FRANKFURT (Reuters) - Volkswagen VOWG_p.DE is drawing up plans to carve out Lamborghini and has sounded out bankers and potential investors about listing the Italian sports car maker on the stock market, two sources familiar with the matter told Reuters.
They said the German carmaker is looking to make Lamborghini a more independent unit within its stable of car brands and is discussing long-term supply deals, both steps which would make it easier to carry out an initial public offering (IPO).
“This is a first step which gives VW the option to list the unit further down the line,” one of the sources familiar with the discussions about the future of Lamborghini told Reuters.
The source said there was no formal decision to divest Lamborghini and the timetable of any deal remained unclear.
A second source familiar with the talks about Lamborghini, which is currently part of Audi, said Volkswagen would retain a controlling stake in the supercar brand if it were to list.
Volkswagen declined to comment.
Reuters reported on Tuesday that Volkswagen was reviewing the future of its high-performance brands Lamborghini, Bugatti and Ducati as part of broader quest for more economies of scale as it shifts to mass producing electric cars.
Two company executives told Reuters the review could lead to technology partnerships for the sports car and superbike brands, restructuring, or other options including a listing or sale.
The value of Italian supercar manufacturer Ferrari has more than trebled since Fiat Chrysler listed it in 2016 though shares in rival Aston Martin have slumped since its IPO in 2018.
Volkswagen’s management and supervisory board will host a five-year planning round in mid November and preparations to carve out Lamborghini could help executives make a decision on a sale or partial listing at short notice.
A third source familiar with the discussions said the future of all three brands was discussed at a supervisory board meeting last Friday, including how to electrify the Lamborghini and Bugatti brands through partnerships and investors.
Lamborghini’s Chief Executive Stefano Domenicali announced this week his departure from the sports car maker to take on a new job as president of Formula One.
Volkswagen Group’s Chief Executive Herbert Diess said on Wednesday the carmaker would announce “important steps” about the company’s future before the end of the year.
A global clampdown on vehicles powered by combustion engines to curb carbon emissions has forced carmakers to accelerate the development of low-emission technology for their mainstream models.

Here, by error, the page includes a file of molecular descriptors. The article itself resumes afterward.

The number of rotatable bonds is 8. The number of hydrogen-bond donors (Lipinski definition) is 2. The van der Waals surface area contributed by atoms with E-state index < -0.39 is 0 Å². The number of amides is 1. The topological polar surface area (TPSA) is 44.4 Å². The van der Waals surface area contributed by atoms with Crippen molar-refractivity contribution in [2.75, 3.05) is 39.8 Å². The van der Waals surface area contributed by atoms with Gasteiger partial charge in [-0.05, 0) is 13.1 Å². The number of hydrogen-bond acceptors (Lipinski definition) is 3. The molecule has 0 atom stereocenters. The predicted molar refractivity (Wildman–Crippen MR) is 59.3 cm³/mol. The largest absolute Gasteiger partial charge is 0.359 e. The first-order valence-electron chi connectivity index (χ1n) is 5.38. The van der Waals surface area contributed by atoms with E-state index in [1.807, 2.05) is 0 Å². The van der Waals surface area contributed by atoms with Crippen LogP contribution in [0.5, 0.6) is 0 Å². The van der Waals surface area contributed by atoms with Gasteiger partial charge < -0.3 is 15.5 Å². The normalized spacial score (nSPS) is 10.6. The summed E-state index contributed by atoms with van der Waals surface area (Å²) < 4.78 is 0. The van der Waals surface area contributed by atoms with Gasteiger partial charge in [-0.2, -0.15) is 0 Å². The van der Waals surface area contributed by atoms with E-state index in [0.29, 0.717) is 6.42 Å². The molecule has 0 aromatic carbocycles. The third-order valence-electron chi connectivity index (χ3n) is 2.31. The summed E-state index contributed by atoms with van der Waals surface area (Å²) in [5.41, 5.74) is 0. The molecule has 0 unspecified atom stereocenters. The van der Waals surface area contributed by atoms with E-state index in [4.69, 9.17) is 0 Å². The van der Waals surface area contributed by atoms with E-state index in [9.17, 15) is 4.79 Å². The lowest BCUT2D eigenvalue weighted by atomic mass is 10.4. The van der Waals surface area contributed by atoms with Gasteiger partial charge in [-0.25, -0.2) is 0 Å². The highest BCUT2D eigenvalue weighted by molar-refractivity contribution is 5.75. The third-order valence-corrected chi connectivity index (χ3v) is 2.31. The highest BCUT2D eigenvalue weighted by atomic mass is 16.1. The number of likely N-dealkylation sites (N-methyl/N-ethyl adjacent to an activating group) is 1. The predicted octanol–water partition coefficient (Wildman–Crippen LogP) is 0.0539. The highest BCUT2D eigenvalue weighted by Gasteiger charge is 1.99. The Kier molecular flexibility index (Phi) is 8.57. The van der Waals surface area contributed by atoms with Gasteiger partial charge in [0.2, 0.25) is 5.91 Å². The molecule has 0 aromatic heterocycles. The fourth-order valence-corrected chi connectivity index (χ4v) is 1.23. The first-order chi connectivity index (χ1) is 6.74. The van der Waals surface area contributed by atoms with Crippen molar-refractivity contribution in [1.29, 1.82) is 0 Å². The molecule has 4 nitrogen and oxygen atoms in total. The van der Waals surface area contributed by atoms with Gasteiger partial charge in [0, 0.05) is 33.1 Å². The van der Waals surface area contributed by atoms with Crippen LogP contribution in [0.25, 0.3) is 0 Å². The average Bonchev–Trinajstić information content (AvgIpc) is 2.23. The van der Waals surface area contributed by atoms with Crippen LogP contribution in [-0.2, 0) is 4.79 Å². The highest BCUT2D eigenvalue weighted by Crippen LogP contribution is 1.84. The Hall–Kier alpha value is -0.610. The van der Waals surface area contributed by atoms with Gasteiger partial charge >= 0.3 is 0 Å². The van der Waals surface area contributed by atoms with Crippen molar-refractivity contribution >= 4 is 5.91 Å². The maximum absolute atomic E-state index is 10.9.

California, for example, which accounts for 11% of U.S. car sales, plans to ban the sale of new gasoline-powered passenger cars and trucks from 2035, the State’s Governor Gavin Newsom said last week.
Volkswagen managers, however, are struggling to find the resources needed to electrify low volume sports car models such as Lamborghini and Bugatti, which sold 4,554 and 82 cars respectively last year.
By reviewing VW’s portfolio, Diess is slowly unwinding an empire built by his mentor, Ferdinand Piech, Volkswagen’s former chairman and chief executive who died in 2019.
Piech, who hired Diess in 2015, turned Volkswagen around by betting on modular construction techniques which allowed Audi, Seat, Skoda, VW and to use common parts for up to 65% of their construction.
Diess is taking a similar approach with electrification to boost economies of scale, developing a modular electric vehicle platform known as MEB, which will fit its mainstream compact and medium-sized vehicles - but not supercars.
Piech bought the Bugatti, Bentley and Lamborghini brands as part of an aggressive expansion push in 1998 which eventually turned Volkswagen into the biggest car company in the world by sales ahead of Toyota.
Diess told Reuters last month he had abandoned VW’s decades-old obsession with empire building and no-expense-spared engineering to free up resources for the development and mass production of electric cars.
“The product experience needs to be right. But you need to keep an eye on cost. You cannot run the business by focusing only on product,” Diess said.
Editing by David Clarke
Our Standards: The Thomson Reuters Trust Principles.